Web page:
17. Practice Failing

Frost_FeetSeriously. Practice failing.
Go ahead. Make mistakes.
Make mistakes on purpose.
Who knows – what you think of as a “mistake” might turn out to be one of the best decisions of your life.

Learning to fail is learning to risk. It is your declaration of a willingness to really truly to do something, anything, better.

There is great peace in not fearing failure. There is also great potential.

What does it mean to fail? Simply, to fail is to fall short of your goal. It means to arrive somewhere other than your exact destination. Put that way, it really isn’t so scary is it?

Failures are life’s little detours. They take you into interesting places you might never have thought of going. They teach you how resilient you really are. And how committed to your goal.

Failing on purpose puts you in charge. It gives you control over what could be a confusing or awkward situation. By practicing failing, you teach yourself how to avoid failing in the future. And what to do in the event you do.

No pilot gets his license without first learning what to do when an engine fails. Not theoretically, but actually. The student pilot shuts down an engine and feels what it’s like to fly without it. He practices the event, not just once but many times in many configurations, to gain confidence and skill. By doing this, the student learns that in the unlikely event he encounters a failed engine in real life he will know how to respond. It takes away the fear and worry that something MIGHT happen and allows him to focus on – and enjoy – what he is actually doing – flying his plane.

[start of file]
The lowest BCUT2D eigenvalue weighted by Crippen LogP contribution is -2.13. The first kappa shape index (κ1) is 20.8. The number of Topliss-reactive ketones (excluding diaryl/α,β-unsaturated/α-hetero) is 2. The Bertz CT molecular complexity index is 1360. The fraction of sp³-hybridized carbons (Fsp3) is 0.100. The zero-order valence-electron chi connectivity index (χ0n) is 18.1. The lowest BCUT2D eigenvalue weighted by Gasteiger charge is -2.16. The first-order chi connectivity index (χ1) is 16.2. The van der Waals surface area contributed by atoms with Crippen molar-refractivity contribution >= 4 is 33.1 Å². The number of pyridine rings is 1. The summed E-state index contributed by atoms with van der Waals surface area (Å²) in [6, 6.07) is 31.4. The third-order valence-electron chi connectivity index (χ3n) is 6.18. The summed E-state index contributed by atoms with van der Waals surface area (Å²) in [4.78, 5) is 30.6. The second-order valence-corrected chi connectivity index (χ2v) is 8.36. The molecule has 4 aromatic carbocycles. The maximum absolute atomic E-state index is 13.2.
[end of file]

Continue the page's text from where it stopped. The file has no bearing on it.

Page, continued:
Failing on purpose lifts the cloud of fear and gives you boundless freedom. It prepares you for the “what-if’s”.

You need not start with the worst case scenario. In fact it’s generally best if you don’t. Practice making small mistakes. Step a little off the beaten, i.e., expected, path and see what happens. Notice how each time you intentionally make a tiny error it becomes easier and easier to recover. Notice, too, how your fear of failing begins to lift and your confidence starts to grow.

You might even find that some of those actions you think of as leading to “failure” take you instead into a world of discoveries and joys you never thought to imagine.

What is one little detour you can take? What is one tiny thing you can practice doing “wrong”? What happens when you do?

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